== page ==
- The Washington Times - Sunday, May 9, 2004


Airport closed on opening day

TEHRAN — Iran’s armed forces closed Tehran’s new international airport on its first day of scheduled flights yesterday.

Security fears were cited in a statement carried on the official IRNA news agency, but that may have referred to a dispute involving the foreign consortium that built and was to have run the Imam Khomeini airport, 30 miles south of Tehran.

State airline Iran Air took over the new airport’s operation from a Turkish-Austrian consortium Tepe-Akfen-Vie (TAV) on Friday, 30 years after the project was conceived.


Mosque bombing ignites fighting

KARACHI — Rival Sunni and Shi’ite Muslims exchanged gunfire yesterday, killing at least one passerby, in sectarian clashes triggered by a suicide bombing at a mosque the day before.

Two others were wounded in the unrest, which occurred after Shi’ites mourning worshippers killed in Friday’s blast pelted a Sunni mosque with stones in Karachi’s Sohrab Goth district, police said.


American driver killed in antique-car rally

SIENA — A 77-year-old American driver was killed yesterday when his antique car crashed during an Italian road race, police said. Three other Americans and two Japanese were injured.

Race organizers identified the driver who died as Harlan Schwartz. They said his 33-year-old daughter broke her arm in the crash.

The Schwartzes were in a 1932 Alfa Romeo when it collided with a 1947 Cisitalia.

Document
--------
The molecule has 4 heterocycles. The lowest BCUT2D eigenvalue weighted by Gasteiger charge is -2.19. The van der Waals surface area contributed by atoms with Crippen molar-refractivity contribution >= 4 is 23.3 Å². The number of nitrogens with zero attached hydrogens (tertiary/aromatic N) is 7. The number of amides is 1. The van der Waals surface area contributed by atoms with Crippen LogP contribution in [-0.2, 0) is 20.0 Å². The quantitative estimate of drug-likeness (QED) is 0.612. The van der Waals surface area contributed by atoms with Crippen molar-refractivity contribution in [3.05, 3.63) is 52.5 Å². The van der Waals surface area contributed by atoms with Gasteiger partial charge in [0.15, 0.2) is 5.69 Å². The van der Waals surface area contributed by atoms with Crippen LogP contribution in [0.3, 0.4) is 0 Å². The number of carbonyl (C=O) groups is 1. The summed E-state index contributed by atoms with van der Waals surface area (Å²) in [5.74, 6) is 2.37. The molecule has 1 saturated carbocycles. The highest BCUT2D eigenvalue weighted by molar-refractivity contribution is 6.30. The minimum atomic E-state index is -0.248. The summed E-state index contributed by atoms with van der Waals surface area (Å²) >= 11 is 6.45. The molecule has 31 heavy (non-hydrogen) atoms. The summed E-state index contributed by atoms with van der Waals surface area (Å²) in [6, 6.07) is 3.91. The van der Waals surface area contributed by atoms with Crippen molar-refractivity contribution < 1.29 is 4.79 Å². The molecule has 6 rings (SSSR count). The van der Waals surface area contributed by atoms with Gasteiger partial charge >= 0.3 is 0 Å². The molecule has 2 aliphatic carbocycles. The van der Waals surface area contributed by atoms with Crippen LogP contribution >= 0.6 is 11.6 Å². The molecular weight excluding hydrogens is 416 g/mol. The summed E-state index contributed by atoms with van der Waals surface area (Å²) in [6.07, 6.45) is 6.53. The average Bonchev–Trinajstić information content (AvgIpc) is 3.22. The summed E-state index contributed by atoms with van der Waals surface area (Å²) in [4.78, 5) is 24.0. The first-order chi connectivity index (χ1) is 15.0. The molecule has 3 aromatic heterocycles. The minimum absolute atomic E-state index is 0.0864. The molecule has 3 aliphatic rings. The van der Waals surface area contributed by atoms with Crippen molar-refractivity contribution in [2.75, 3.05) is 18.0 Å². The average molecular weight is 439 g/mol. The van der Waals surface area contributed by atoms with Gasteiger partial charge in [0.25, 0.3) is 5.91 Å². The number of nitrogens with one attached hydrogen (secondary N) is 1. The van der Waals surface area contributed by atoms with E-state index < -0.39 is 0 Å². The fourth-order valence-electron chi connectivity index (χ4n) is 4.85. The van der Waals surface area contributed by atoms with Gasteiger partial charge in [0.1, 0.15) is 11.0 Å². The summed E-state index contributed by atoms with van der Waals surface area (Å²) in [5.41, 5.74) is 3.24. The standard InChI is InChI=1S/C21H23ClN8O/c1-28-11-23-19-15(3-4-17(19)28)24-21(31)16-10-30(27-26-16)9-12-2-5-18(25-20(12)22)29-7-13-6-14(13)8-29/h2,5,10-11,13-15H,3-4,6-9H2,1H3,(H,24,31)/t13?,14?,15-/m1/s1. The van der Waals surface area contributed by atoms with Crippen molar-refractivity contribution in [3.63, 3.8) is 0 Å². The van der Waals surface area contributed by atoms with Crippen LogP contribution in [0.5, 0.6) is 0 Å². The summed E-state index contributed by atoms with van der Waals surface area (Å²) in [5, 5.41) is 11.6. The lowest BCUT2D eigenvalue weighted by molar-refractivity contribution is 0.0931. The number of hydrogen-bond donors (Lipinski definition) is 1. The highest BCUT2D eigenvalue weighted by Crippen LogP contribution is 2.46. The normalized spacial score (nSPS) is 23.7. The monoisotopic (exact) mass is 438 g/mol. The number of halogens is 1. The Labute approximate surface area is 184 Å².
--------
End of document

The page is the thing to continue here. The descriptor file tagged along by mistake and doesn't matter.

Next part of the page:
Moroccan arrested in train bombings

MADRID — Police have arrested a Moroccan in connection with the March 11 Madrid train bombings that killed 191 persons.

The Interior Ministry said yesterday the man was arrested Thursday night in Parla, a town just south of Madrid. His telephone number was found in the wreckage of an apartment where seven suspects blew themselves up on April 3.

Eighteen persons have been charged so far in the case. On Thursday, the FBI arrested an American lawyer, Brandon Mayfield, 37.


Opposition demands unity government

KATMANDU — Nepal’s opposition vowed yesterday to continue daily street protests to press King Gyanendra to set up a government of national unity after Prime Minister Surya Bahadur Thapa announced his resignation Friday.

King Gyanendra, already battling to contain a deadly revolt by Maoist rebels, said he was ready for talks with the opposition and promised to appoint a replacement with a “clean image.”

But that did not satisfy the opposition. At least 10,000 people protested near the king’s palace yesterday, shouting “Long live democracy, down with absolute monarchy.”


Fighters given more time to surrender

WANA — Pakistan extended a deadline until tomorrow for foreign fighters and al Qaeda terrorists, holed up in the mountains bordering Afghanistan, to give themselves up and register with authorities. An earlier deadline passed Friday night.

Pakistani tribes in the mountains bordering Afghanistan are thought to be sheltering between 500 and 600 foreign fighters in the area they run outside central government control.

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